We propose a highly novel approach of using advances in machine vision and machine learning to automatically detect and monitor key affective states in individually identified pigs and measure performance traits using only the face. The basis for this project is our successful proof-of-concept work showing pig' faces are reliable biometrics.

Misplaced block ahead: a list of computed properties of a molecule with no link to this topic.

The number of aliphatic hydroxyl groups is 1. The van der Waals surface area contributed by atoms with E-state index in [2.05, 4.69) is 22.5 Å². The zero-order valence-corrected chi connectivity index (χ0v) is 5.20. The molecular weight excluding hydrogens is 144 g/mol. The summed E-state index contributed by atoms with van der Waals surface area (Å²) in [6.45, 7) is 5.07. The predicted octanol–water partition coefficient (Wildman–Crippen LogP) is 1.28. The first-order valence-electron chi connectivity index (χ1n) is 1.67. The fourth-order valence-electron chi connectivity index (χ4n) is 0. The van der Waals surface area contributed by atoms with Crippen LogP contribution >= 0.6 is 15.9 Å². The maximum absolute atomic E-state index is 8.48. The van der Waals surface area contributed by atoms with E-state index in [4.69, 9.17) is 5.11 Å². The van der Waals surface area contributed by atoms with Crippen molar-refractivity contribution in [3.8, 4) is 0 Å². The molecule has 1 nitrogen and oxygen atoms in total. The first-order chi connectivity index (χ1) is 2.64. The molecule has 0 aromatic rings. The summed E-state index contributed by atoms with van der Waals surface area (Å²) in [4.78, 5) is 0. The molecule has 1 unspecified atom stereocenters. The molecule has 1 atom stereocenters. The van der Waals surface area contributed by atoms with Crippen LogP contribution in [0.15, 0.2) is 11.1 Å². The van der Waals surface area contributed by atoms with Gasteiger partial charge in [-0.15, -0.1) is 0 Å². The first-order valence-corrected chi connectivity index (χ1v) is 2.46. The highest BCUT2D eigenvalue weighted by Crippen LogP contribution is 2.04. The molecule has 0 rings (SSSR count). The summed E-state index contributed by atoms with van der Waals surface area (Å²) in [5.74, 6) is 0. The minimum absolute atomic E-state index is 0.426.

Our project is phased: Phase 1 involves a series of controlled experimental studies to ground-truth the technology by generating facial images of animals in negative and positive affective states. Images will optimise our existing animal identification algorithms and establish and validate specific facial characteristics relating to affective states. Phase 2 applies this knowledge in a commercial context and investigates facial correlates of animal performance (i.e. weight). Negative affect will be investigated by using established models of pain (naturally occurring lameness) and stress (social defeat). Positive affect will be induced by temporary amelioration of chronic hunger (i.e. removal of a negative state). We have shown that deep learning achieves 97% accuracy in identifying pigs using conventional 2D images. The dataset size and composition will significantly increase to establish scalability limits and quantify the benefits of adding 2.5D and 3D features for more robust biometric recognition. Changes in facial expression can be subtle so 2D, 2.5D, 3D and infrared data will all be explored for automated expression recognition. To detect deviations in individual facial expressions and recognise emotional valence different machine learning techniques will be used (x2 established feature-based approaches, x1 novel, state-of-the-art Convolutional Neural Network). Finally a refined prototype system will be tested on a large commercial farm and additional data taken to investigate facial correlates of weight. This phase determines the feasibility of our innovative, animal-centric welfare assessment tool for the end-user.